Manhattan Beach: ABC

ABC Radio National’s Books and Arts (Australia), 10/29/17

“I got interested in the waterfront because I was looking at pictures of New York during World War II, and what astonished me was the omnipresence of the water. It was the conduit for human beings and everything they needed or used. It was the only way anything or anyone got anywhere.”

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Manhattan Beach: Dallas News

Dallas News, 10/25/17

“I guess there was just something thrilling to me about dramatizing someone going under sea. It has such an archetypal storytelling aspect to it. It just felt inevitable.”

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Manhattan Beach: City Pages

City Pages, 10/26/17

I was really interested in New York during World War II, specifically what it felt like to sense the juggernaut of American global superpower beginning to form. What was that moment like?”

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Manhattan Beach, The New Yorker

The New Yorker, 10/16/17 

“Egan often dreams about finding a door that leads to an unknown room, like the one that Anna senses in metaphor. Sometimes the door leads to a garden. They are wonderful dreams. They are dreams about writing.”

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Manhattan Beach: SF Gate

SF Gate, 10/23/17

“Lots of little details about the women and the things that happened to them found their way into the narrative. For example, the fact that the air smelled like chocolate — that was one of those details that a number of different people mentioned.”

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Manhattan Beach: Brooklyn Daily Eagle

Brooklyn Daily Eagle, 10/18/17

“I feel like every book I write requires its own voice in which to be told… The big challenge for me, with each book, is to find a new voice, with which to tell this very different kind of story.”

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Manhattan Beach: Write the Book

Write the Book, 10/11/17

“I had long wanted to write a book about female power. This era seemed like a great one to explore. There were so many more restrictions on female behavior than there are now, and yet, as of the war, everything was open to question. Lives were changing.”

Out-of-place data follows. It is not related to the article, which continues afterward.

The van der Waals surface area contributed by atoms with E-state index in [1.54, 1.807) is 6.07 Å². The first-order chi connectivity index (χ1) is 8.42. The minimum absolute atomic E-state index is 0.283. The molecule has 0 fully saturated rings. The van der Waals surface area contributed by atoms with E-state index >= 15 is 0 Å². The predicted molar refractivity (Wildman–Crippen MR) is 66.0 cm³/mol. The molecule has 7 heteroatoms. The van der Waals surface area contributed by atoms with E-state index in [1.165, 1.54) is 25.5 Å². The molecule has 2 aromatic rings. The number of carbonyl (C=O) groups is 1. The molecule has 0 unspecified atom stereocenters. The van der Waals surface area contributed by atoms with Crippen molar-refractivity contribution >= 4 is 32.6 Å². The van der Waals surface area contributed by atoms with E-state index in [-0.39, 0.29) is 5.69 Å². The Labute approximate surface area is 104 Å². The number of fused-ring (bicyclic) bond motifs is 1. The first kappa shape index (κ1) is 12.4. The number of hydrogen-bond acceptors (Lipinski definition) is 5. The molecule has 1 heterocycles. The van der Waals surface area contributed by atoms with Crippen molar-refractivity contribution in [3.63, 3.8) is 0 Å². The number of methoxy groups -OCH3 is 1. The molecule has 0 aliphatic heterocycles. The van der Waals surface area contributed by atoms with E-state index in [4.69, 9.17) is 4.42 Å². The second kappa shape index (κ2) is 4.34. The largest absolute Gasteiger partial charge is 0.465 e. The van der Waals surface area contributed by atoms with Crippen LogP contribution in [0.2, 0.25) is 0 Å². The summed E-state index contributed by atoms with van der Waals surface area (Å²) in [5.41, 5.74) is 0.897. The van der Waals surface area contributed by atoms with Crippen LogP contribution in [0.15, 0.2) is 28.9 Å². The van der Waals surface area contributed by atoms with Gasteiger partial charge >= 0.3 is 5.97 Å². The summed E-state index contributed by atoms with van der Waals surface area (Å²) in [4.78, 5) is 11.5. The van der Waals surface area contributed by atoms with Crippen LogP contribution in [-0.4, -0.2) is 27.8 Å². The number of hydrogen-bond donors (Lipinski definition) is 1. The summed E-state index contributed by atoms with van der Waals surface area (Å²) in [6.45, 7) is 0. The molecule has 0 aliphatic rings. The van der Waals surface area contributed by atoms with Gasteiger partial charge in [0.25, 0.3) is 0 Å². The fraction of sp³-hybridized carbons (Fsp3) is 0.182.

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Manhattan Beach: New York Times

New York Times Book Review Podcast with Pamela Paul, 10/06/17 

“New York felt like a war zone for several months after 9/11… It made me think about the trajectory of American global power, and wonder about the future of that trajectory, but also, wonder about the past of it: World War II.”

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Manhattan Beach: NPR

NPR, 10/05/17 

“It was such a thrill to finally feel like I had imbibed enough information that it felt natural to me. It felt like time travel actually.”

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The Guardian, 9/24/2017

The Guardian, 9/24/2017

“…I’ve learned there is a feeling I have about things that are going to end up in my fiction, a kind of excitement. I have this dream again and again: I find extra rooms in the place where I live. You could say it’s a very New York dream, but I think it’s about writing – the feeling that there is something behind a wall or a door. When I went on my first tour of the Brooklyn Navy Yard, I had the sense that I was pushing through a wall. I was in a hidden city.”

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Pop Matters 2/21/12

Pop Matters, 2/21/12

“I don’t like this so called high brow versus commercial dichotomy because I feel it isolates both camps in an area that I’m guessing no one particularly wants to be in.”

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Seattle Met

Seattle Met, 1/26/12

“I just love not being attached to a machine…Maybe I lose something in terms of velocity, but I think I gain it in terms of freedom.”

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Huffington Post San Francisco

Huffington Post San Francisco, 10/10/11

“I made a study of what the counterculture consisted of, and it led me into other queries, like the impact of mass media on people’s inner lives, the longing for transcendence as a basic human yearning, the human tendency to wish ourselves in other times and places.”

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